Here’s a picture of what is stated to be an NOS STX chainring. The red arrows point to odd shaped valleys that are similar to sortieavelo pictures. The green arrow points to a rather sharp “shark finny” tooth that is, again, similar to what can be seen in sortieavelo pictures.
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Old 12-07-21, 04:04 AM
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Originally Posted by Andrew R Stewart View Post
I have to agree with Stuart that the rings don't look to be worn enough to suggest skipping on them, IME. Andy
Okay.

Is it possible that there's excessive bottom bracket flex for some reason?

Cheers
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Old 12-07-21, 07:20 AM
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There's lots of knowledge and experience on this forum but I would approach the problem by the KISS principle. Start with the simplest solution first. It is not unusual for one to get perfect shifting on the stand but have some slow shifting or even auto shifting in actual use where forces are greater. Try the cable adjustment first. Alignment next. Parts replacement last. I have only had one rear derailleur with a weak parallelogram spring. The shift to the smallest cog is slow while all the other shifts are fine. It is worst when the chain is on one of the smaller chain rings.
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Old 12-07-21, 09:13 AM
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Originally Posted by Miele Man View Post
Okay.

Is it possible that there's excessive bottom bracket flex for some reason?

Cheers
Sure but... As I mentioned with enough frame flex the cables (not running down the exact center axis of the tubes) will see some tugging and if the lever has too little friction to hold against this tugging then the lever can migrate and in time move far enough to play out enough cable to cause an up shift. This issue pretty much has gone away because of the levers being indexed; the detent is a pretty large "friction" factor to be overcome by the tugging. I doubt this condition is at play with the OP's bike. I mentioned it for the benefit of others who might have non indexed levers. Andy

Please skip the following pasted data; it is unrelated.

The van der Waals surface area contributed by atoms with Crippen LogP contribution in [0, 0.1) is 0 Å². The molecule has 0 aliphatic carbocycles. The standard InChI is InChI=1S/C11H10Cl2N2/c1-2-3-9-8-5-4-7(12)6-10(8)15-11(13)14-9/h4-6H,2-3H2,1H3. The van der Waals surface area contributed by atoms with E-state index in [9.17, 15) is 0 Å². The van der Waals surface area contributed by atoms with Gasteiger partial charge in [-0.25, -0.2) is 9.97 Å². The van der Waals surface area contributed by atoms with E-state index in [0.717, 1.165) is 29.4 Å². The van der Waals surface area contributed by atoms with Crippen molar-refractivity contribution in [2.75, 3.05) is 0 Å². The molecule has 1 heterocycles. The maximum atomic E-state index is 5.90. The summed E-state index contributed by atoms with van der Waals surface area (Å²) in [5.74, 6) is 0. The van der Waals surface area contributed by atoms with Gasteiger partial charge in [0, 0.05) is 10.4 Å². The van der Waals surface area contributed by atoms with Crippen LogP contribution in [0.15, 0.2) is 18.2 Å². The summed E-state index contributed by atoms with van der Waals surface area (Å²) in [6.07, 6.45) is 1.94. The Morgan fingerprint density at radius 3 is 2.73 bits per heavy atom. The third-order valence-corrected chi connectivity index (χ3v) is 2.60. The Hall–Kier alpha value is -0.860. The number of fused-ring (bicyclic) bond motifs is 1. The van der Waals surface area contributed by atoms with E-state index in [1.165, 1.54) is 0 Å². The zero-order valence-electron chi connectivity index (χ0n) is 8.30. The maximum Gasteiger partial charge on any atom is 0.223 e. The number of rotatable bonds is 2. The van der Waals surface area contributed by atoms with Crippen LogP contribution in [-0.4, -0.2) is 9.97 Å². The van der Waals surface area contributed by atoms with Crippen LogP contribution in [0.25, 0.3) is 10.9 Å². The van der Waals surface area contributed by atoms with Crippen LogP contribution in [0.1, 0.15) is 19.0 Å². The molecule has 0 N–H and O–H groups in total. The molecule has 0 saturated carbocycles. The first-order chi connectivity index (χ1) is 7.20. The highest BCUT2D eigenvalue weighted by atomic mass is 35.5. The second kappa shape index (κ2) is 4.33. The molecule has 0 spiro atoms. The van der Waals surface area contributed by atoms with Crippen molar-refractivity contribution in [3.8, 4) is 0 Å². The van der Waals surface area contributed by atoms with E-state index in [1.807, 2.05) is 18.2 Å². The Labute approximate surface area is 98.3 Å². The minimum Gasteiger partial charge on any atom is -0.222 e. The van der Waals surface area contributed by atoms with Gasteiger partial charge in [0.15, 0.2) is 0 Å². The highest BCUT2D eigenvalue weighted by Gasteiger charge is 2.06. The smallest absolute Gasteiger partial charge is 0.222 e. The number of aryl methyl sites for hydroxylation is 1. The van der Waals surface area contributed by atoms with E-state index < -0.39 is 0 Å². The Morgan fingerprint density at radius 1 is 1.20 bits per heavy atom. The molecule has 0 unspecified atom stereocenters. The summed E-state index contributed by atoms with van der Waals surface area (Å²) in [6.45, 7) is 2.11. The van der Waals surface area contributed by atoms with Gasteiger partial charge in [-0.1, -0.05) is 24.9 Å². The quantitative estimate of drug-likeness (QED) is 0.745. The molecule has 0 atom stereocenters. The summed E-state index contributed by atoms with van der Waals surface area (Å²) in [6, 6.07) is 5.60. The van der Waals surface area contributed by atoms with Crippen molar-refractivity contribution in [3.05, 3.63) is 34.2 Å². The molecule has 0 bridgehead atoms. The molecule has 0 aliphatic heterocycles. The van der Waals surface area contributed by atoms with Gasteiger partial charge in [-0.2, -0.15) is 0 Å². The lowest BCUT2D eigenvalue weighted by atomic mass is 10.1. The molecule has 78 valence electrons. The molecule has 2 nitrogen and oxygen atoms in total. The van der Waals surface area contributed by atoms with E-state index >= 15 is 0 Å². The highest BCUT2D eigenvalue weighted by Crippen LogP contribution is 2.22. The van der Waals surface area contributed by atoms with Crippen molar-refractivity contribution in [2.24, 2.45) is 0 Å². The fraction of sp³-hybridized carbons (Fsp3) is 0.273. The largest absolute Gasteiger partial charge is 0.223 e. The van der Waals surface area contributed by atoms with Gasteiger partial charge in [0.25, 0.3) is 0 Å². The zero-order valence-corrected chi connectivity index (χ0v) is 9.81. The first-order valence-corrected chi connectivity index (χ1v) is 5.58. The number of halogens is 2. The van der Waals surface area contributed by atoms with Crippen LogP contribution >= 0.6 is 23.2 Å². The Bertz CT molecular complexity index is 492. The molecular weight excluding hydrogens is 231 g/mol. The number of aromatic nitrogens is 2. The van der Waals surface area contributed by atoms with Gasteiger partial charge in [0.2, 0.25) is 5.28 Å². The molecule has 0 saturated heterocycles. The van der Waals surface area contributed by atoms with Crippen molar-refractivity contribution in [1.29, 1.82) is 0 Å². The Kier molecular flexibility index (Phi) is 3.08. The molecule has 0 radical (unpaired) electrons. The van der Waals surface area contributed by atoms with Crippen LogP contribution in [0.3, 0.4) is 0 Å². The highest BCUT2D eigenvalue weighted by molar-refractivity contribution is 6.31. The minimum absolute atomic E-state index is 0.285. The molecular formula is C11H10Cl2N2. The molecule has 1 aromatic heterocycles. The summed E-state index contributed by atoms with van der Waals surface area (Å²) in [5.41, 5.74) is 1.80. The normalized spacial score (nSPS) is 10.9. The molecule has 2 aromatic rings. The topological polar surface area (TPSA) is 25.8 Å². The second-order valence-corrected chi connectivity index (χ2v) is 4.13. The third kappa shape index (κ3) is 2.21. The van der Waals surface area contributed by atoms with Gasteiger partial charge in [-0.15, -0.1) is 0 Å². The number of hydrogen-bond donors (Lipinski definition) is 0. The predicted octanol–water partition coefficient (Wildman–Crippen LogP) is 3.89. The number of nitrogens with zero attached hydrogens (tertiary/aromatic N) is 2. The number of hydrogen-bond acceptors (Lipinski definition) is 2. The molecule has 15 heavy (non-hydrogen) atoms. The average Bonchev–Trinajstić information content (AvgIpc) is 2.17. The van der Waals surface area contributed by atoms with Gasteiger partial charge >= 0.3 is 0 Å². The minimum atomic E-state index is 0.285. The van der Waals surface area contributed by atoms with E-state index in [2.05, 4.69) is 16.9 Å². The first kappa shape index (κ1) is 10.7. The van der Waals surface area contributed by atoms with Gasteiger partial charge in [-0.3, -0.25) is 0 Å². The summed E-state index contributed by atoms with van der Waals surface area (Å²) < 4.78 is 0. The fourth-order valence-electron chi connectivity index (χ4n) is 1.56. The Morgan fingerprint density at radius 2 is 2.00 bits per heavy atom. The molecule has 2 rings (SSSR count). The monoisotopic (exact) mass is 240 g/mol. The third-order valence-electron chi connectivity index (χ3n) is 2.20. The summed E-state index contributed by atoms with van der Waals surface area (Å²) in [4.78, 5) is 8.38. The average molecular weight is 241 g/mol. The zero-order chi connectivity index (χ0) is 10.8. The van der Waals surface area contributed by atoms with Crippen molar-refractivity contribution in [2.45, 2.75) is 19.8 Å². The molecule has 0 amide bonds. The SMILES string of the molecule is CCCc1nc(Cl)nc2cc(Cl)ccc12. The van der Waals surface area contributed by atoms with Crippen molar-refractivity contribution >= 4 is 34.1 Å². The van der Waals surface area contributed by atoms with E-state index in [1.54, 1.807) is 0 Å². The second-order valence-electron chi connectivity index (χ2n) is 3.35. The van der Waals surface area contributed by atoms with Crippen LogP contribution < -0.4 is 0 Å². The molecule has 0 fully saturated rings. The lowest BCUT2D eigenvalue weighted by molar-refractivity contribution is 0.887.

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Old 12-07-21, 10:26 AM
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On the LARGE chainring I can see 4 teeth worn about 50%.

Location looks to be opposite of each other , but 2 in a row.

I believe it is the chainrings. if mine looked like these, I would change them .

Hope this helps, and Good Luck !
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Old 12-07-21, 10:30 AM
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Originally Posted by bikemike73 View Post
On the LARGE chainring I can see 4 teeth worn about 50%.

Location looks to be opposite of each other , but 2 in a row.

I believe it is the chainrings. if mine looked like these, I would change them .

Hope this helps, and Good Luck !
Those aren’t worn…at least not excessively. The “2 in a row” is the clue. Those are purposefully flattened as part of the ramp and pin shifting aid. You can see the same pattern at the 12 o’clock position in the picture I posted. They are a feature, not a bug.
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Old 12-07-21, 10:40 AM
  #24  
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Learn something new everyday

I have never heard of " ramp and pin shifting"

What is it?
What does it mean ?

Thank you for the info. Much appreciated
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Old 12-07-21, 10:49 AM
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Originally Posted by cyccommute View Post
Here’s a picture of what is stated to be an NOS STX chainring. The red arrows point to odd shaped valleys that are similar to sortieavelo pictures. The green arrow points to a rather sharp “shark finny” tooth that is, again, similar to what can be seen in sortieavelo pictures.
Ah, gotcha. I wasn't too worried about the tooth valleys themselves... can't imagine what purpose is served by those teeth I don't like, but I can see them on other NOS rings now. Weird.

And after rereading the OP, the problem was "auto-shifting" the whole time. Oops, sorry for the tangent, folks!